Los Angeles



Los Angeles


Basic Information


Population 2021:3,849,297

78.3% of the populution has a HS or higher education
There are 294,681 housing units in the city
36.3% of the residents were born abroad

Median Household Income:$65,290

16.9% of the Residents Live below the poverty line

Total Area 469.48 Sq Miles

82,183 of the city residents are veterans




Railroad Station

Los Angeles


USS Los Angeles

Los Angeles Str

SSN 688 Los Angeles




History of Los Angeles

When most people think about Los Angeles, they envision the Hollywood Sign located on Mount Lee, the L.A. Lakers professional sports team, and the historic Venice Beach region. But the history of L.A. runs much deeper than A-list actors, sports franchises, and sandy beaches.

Juan Rodríguez Cabrillo, a sailor from Portugal, is credited as being the first European to explore the area in 1542. But it would take until 1769 before Gaspar de Portolá set up a Spanish outpost in L.A. The founding of L.A. came on the heels of Spain's colonization of California in the 1760s, which was the result of Russian colonization of Alaska and Northern California.

In 1781, Felipe de Neve, Governor of California, along with 44 settlers set up a pueblo, or community, in close proximity to what they called the Río de Porciúncula river. They called the settlement El Pueblo de la Reina de Los Angeles, which means The Town of the Queen of Angels. It was later shortened to Los Angeles.

The Mexican American War and the Union

The Mexican American War, which was triggered by the annexation of Texas by the U.S. in 1845, lasted from 1846 to 1848. The Treaty of Guadalupe Hidalgo, signed on February 2, 1848, officially concluded the conflict. Pursuant to the terms of the treaty, the U.S. was supposed to extend citizenship to Indians from former Mexican territories. However, it would take 80 years for this to occur. On April 4, 1850, L.A. was incorporated as a city in the U.S. Less than half a year later, California was brought into the Union.

The California Gold Rush

The year 1848 didn’t only mark the end of the Mexican American War. It also marked the discovery of massive gold deposits, which attracted about 300,000 starry-eyed people from the U.S. and elsewhere to the Sacramento Valley. And thus the California Gold Rush began. This event had a profound and lasting impact on the state by kickstarting substantial agricultural and industrial development.

Oil Discovery

The first-ever well to strike oil within the Southern California region was drilled by Edward L Doheny and Charles A. Canfield in 1892. With a lot of oil present, many drilling companies came to Southern California. This led to rapid growth in the city. In fact, the population in L.A. was north of 100,000 by 1900. Within two years of the find, there were 80 oil-producing wells in the region. By 1897, the tally jumped to 500 wells.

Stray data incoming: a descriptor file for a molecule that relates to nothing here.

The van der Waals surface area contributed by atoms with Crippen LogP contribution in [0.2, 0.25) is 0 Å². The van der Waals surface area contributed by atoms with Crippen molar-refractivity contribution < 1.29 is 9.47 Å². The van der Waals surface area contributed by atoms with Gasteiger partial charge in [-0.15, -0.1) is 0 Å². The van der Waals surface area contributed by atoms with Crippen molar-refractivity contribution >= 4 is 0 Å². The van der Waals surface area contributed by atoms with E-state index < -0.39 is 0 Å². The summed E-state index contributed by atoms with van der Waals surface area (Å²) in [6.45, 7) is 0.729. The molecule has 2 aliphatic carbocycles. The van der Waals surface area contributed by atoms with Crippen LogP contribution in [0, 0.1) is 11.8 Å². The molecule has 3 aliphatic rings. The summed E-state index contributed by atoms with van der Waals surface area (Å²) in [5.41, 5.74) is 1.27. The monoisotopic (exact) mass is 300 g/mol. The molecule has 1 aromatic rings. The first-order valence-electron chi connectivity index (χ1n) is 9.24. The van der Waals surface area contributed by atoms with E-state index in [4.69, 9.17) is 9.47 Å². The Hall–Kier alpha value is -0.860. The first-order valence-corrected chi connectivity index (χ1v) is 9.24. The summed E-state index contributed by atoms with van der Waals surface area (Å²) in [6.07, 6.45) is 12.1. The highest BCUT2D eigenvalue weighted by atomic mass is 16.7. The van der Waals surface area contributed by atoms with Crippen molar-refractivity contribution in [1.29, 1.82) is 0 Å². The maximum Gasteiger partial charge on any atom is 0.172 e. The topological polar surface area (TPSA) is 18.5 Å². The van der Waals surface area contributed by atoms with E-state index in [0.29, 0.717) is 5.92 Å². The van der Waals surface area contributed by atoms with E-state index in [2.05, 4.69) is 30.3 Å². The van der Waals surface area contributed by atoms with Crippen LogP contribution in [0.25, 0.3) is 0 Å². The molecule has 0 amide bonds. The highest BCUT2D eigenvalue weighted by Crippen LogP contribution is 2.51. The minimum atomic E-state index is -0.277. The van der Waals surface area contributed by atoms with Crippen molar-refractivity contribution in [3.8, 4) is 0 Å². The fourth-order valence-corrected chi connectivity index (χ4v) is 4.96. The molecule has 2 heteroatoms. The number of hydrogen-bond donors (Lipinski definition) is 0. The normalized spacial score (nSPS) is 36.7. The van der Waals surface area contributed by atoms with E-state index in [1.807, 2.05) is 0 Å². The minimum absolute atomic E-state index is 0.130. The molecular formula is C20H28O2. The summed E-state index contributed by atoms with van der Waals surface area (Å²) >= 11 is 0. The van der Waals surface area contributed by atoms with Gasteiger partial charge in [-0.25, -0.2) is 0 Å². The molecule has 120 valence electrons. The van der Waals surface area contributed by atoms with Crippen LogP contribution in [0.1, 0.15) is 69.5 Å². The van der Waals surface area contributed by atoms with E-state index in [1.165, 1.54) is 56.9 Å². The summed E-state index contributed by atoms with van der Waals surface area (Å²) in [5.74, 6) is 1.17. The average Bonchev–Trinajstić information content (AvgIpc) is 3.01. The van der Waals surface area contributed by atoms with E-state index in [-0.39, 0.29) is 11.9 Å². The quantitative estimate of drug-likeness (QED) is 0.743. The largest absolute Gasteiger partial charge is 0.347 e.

Hollywood Gets Its Big Break

In the early 20th century, Hollywood got its big break. The first-ever film completed entirely in Hollywood was done in 1910. It was called In Old California. Cecil B. DeMille, who between 1914 and 1958 made 70 silent and sound films, also helped make Hollywood the entertainment mecca it is known as. When Los Angeles annexed Hollywood, Hollywood became the center of the entertainment sector.

Second World War and the Post-War Years

The Second World War period led to a large expansion of L.A.’s economy as Southern California played a major role as a manufacturing area for aircraft and other equipment. Following the Pearl Harbor attack by Japan in 1941, the authorities rounded up thousands of Japanese Americans and Japanese nationals in the L.A. region and interned them at camps.

1981 Bicentennial Celebration

By the time the 1981 Bicentennial Celebration had come around, it was clear that L.A. had made it. The tourist attractions, the film industry, the skyline, the transportation infrastructure, the schools of higher learning, the museums, the population, and the racial diversity – L.A. was a city to take seriously. L.A.’s story is still being written, so there’s a lot more to come.

Visiting L.A.

L.A. was on pace to attract 29 million visitors in 2020, which was down about 22 million versus the pre-COVID-19 projection of 51 million visitors. While the pandemic isn’t over--not by a long shot--things are opening up as people try to adjust to a new normal.

If you’re interested in visiting L.A., there’s plenty to do. Some of the top sites:

  1. Griffith Observatory
  2. Getty Center
  3. Huntington Library
  4. Grand Central Market
  5. Santa Monica Pier
  6. Hollywood Bowl
  7. Los Angeles County Museum of Art
  8. Venice Beach and Boardwalk


Getting Around:

There are a number of ways of getting around LA. You can use the LA Metro System which operates subways, light rails buses and bike shares. You can take taxis and you can rent a car.

If you want to go around in style the best option is finding a chauffeur service. A professional driver will get you to wherever you want to go in L.A. Why not let a chauffeur navigate the busy streets? You’ll be able to set back, relax, and take in the sights and sounds of L.A.